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Explained: Graphics Cards


The Graphics Card in a computer is used for rendering images from the computer to output onto a monitor. This is done by converting the data that the computer processes to a digital or analogue signal which can be displayed on the monitor. All computers will come with a graphics card, but not all will be suitable for more demanding tasks such as playing games, or video rendering.



Integrated graphics is a GPU that is built into either the motherboard but which is the cost now built onto the CPU this means no add-in card is used. These are most common in laptops and computers as they are basically free with the Processor but cannot be upgraded unless you swap the processor for a higher version. Most refurbished desktop PCs and laptops come with these graphics cards. You can add a ‘Discrete’ card if you want to gain extra power which we explain more about below.


This is an add-in card that is installed into an Expansion slot on the motherboard. These are great for upgrade-ability in the future as you just need to swap this part for a more recent one to help keep your computer up to date.

Discrete Graphics cards are usually only for people that want to game, edit video or who do CAD design as they are a lot more powerful than an integrated solution which is more suited towards browsing the web and Office work.


The GPU is a part of the graphics card which stands for GRAPHICS PROCESSING UNIT, a lot of people mistake the GPU for the actual card itself. This is the brains of the card which does all the visual processing



AMD (Advanced Micro Devices) produce their own graphics cards which are mostly targeted towards budget gaming and business but also produce their own integrated graphics solutions, unlike NVidia.

AMD CPU Integrated Graphics cards can crossfire or work in tandem with a dedicated graphics card of the same design to increase performance.


Nvidia is a top producer of graphics cards that make cheap budget graphics cards all the way up to high-performance gaming graphics costing upwards of £700 they only make dedicated graphics cards as they are not a CPU vendor.


Intel only produce Integrated graphics solutions as they already take up a High Percentage of the CPU market providing mobile and desktop solutions


RAM or Random Access Memory is much the same on a graphics card as it is on a motherboard it is a dedicated graphics memory, so it is separate and not used by any other part of your PC.

Most Modern Graphics card’s memory can range from 512MB all the way up to 11GB with the most popular types of memory being DDR3 or GDDR5

Memory is quite important if you are wanting to play games or render videos at higher resolutions or higher quality textures as this stores all the graphical information that needs to be displayed on the screen


The higher the resolution of the monitor, the sharper the image looks, which is great for games and video editing but also office work where you can fit more documents on the screen at a given time. The only issue is the higher the resolution, the more taxing it is on the graphics card.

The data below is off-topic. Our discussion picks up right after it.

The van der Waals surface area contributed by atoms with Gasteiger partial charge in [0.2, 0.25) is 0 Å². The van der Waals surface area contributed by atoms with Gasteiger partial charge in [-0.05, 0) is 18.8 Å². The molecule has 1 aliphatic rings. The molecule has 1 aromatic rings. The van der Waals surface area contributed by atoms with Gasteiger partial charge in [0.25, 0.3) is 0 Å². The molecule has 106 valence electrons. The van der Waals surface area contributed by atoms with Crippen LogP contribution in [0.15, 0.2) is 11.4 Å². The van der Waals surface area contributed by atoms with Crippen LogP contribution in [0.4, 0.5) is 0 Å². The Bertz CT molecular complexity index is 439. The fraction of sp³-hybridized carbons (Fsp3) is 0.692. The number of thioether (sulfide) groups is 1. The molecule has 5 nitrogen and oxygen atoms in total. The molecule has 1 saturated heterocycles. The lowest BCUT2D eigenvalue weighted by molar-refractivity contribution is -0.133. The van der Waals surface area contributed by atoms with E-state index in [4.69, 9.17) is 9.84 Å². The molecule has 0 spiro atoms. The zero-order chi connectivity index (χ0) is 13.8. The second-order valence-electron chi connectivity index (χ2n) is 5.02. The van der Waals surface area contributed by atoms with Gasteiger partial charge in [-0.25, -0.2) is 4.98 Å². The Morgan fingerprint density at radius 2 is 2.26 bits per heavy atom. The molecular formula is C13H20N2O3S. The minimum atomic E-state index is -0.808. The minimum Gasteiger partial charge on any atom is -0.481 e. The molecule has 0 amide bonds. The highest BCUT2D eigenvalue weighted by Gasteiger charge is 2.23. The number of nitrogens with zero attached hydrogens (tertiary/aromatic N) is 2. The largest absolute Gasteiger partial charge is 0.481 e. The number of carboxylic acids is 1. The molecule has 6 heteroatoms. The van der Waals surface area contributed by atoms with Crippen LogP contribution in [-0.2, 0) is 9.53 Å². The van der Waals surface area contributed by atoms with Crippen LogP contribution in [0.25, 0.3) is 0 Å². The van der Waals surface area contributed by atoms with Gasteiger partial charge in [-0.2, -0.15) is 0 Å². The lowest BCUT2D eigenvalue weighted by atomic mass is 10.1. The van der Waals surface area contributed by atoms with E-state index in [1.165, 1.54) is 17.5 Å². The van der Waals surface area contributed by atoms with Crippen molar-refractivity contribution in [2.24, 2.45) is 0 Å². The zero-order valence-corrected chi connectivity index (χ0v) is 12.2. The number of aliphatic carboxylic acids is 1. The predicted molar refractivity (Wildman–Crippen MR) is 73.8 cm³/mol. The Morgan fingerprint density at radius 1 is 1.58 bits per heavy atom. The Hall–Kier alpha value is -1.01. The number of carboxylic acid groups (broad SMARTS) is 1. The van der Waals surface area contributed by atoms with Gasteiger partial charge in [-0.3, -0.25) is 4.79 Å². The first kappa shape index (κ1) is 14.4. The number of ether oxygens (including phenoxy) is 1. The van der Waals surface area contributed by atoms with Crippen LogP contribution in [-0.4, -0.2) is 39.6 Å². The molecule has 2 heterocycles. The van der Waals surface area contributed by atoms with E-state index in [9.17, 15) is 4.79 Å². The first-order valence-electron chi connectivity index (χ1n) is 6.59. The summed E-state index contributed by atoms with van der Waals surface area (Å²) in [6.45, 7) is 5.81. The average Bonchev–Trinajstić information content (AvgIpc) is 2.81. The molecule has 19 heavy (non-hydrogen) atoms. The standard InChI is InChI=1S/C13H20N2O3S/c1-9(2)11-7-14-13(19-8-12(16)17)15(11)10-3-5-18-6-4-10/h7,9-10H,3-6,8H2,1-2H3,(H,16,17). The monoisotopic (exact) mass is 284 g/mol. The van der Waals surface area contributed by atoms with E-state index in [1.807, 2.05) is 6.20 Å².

For example a graphics card that is running a video or a game at 1080p has to render 2,073,600 Pixels per frame and this is quite doable for most modern graphics card now as this has been a standard for a long time, but if you were to run the same game at 4k resolution it would need to render 8,294,400 Pixels per frame which is four times as much as 1080p and will tax the graphics card a lot more causing you to have slow video playback or sluggish games.

This is why newer graphics cards have a lot more onboard RAM to support these resolutions as the more memory a graphics card has the more information it can store on the card for higher resolutions.


  • VGA

    VGA (Video Graphics Array) 15pin analogue Connection which is also known as D-sub this is a very old video connection and is mostly found on business desktops.

  • DVI

    DVI (Digital Visual Interface) DVI-I Carries Analogue and digital Signal) & DVI-D (Carries Digital Signals Only) DVI is one of the most common monitor connections which is found on flat panel monitors.

  • DP

    Display Port is starting to become a much more standard connection and it can support the highest resolutions and frame rates and also supports specific technologies developed by Nvidia and AMD which are found in monitors called which are either FreeSync (from AMD) or GSync (from Nvidia) compatible.

  • HDMI

    HDMI is probably the most common connector on the list as it is usually on most TV’s monitors and video devices and also can carry sound.



    A single slot graphics card which is usually low powered due to not needing a cooler.


    A dual slot graphics card are usually more geared towards gaming and CAD design as they can have a much bigger cooler on to dissipate the heat created by the card.


    A Triple slot card is primarily for gaming these are graphics cards that run very hot and have a beefy cooling solution to allow extra overclocking for enthusiasts


    Low profile cards are usually cards that are made to replace integrated graphics cards they can usually support more monitors than the standard IGPU but can only play very basic games such as Minecraft etc.

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